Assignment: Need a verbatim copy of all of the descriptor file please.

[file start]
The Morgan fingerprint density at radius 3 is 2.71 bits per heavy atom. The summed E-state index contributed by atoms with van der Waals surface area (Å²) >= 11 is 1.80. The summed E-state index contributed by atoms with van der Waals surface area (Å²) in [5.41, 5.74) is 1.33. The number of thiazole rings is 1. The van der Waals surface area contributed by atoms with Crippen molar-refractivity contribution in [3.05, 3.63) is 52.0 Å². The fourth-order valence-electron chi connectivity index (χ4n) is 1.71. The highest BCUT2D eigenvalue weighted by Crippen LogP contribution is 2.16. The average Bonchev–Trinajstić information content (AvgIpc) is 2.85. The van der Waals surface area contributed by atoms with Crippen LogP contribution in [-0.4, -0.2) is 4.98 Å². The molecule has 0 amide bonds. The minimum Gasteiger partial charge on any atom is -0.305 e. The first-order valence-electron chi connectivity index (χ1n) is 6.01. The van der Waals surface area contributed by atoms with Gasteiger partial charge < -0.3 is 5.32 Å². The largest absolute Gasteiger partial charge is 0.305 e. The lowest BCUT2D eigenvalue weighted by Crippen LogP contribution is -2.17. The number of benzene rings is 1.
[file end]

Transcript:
The Morgan fingerprint density at radius 3 is 2.71 bits per heavy atom. The summed E-state index contributed by atoms with van der Waals surface area (Å²) >= 11 is 1.80. The summed E-state index contributed by atoms with van der Waals surface area (Å²) in [5.41, 5.74) is 1.33. The number of thiazole rings is 1. The van der Waals surface area contributed by atoms with Crippen molar-refractivity contribution in [3.05, 3.63) is 52.0 Å². The fourth-order valence-electron chi connectivity index (χ4n) is 1.71. The highest BCUT2D eigenvalue weighted by Crippen LogP contribution is 2.16. The average Bonchev–Trinajstić information content (AvgIpc) is 2.85. The van der Waals surface area contributed by atoms with Crippen LogP contribution in [-0.4, -0.2) is 4.98 Å². The molecule has 0 amide bonds. The minimum Gasteiger partial charge on any atom is -0.305 e. The first-order valence-electron chi connectivity index (χ1n) is 6.01. The van der Waals surface area contributed by atoms with Gasteiger partial charge < -0.3 is 5.32 Å². The largest absolute Gasteiger partial charge is 0.305 e. The lowest BCUT2D eigenvalue weighted by Crippen LogP contribution is -2.17. The number of benzene rings is 1.